Advances in the pathogenesis of Alzheimer’s disease: a re-evaluation of amyloid cascade hypothesis
1 Shanghai Engineering Research Center for Molecular Therapeutics and New Drug Development, East China Normal University, Shanghai, 200062, China
2 Institute of Chemical and Translational Genomics, East China Normal University, Shanghai, 200062, China
3 Key Laboratory of Brain Functional Genomics, Ministry of Education, Shanghai Key Laboratory of Brain Functional Genomics, East China Normal University, 3663 Zhongshan Road (N), Shanghai, 200062, China
Translational Neurodegeneration 2012, 1:18 doi:10.1186/2047-9158-1-18Published: 21 September 2012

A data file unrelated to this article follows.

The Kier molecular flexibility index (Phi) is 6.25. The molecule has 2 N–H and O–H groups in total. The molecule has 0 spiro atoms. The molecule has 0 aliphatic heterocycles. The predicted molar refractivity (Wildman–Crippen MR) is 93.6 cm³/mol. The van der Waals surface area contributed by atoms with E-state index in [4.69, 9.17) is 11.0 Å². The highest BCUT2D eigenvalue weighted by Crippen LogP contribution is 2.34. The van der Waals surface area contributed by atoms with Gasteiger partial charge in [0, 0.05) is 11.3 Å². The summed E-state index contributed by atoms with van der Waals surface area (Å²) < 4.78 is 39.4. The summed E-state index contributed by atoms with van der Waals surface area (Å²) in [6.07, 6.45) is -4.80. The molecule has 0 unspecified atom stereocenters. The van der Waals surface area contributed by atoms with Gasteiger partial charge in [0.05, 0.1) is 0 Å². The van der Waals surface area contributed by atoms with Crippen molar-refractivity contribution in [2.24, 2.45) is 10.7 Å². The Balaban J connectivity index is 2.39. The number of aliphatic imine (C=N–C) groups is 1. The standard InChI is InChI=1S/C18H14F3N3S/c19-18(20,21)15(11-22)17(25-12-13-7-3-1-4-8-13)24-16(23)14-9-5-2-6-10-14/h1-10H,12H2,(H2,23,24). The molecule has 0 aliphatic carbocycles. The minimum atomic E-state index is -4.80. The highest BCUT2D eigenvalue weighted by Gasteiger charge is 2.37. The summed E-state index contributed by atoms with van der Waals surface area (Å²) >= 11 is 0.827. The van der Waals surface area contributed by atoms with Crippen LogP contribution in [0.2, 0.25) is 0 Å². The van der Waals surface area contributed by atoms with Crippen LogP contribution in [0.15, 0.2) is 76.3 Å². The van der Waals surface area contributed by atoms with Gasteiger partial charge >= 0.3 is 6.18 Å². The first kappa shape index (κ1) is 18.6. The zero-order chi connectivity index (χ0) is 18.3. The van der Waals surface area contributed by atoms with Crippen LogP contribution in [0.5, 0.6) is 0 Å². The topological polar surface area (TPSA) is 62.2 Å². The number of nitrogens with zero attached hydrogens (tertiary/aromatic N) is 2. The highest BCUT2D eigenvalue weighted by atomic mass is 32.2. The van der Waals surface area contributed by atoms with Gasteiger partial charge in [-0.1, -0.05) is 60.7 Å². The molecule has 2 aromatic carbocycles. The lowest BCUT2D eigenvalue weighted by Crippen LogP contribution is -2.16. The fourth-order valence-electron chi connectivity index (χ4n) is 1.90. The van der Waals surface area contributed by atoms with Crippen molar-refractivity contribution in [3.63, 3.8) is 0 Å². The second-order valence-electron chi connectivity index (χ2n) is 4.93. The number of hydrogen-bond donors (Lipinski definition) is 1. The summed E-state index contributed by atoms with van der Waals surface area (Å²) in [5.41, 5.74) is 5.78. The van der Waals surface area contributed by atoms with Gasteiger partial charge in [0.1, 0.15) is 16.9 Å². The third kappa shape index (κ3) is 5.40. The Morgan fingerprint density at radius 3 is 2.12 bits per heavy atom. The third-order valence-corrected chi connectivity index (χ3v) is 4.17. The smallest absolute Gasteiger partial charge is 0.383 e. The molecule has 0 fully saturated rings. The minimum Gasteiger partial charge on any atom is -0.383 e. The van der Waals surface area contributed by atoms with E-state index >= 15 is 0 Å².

Alzheimer’s disease (AD) is a common neurodegenerative disease characterized clinically by progressive deterioration of memory, and pathologically by histopathological changes including extracellular deposits of amyloid-beta (A-beta) peptides forming senile plaques (SP) and the intracellular neurofibrillary tangles (NFT) of hyperphosphorylated tau in the brain. This review focused on the new developments of amyloid cascade hypothesis with details on the production, metabolism and clearance of A-beta, and the key roles of some important A-beta-related genes in the pathological processes of AD. The most recent research advances in genetics, neuropathology and pathogenesis of the disease were also discussed.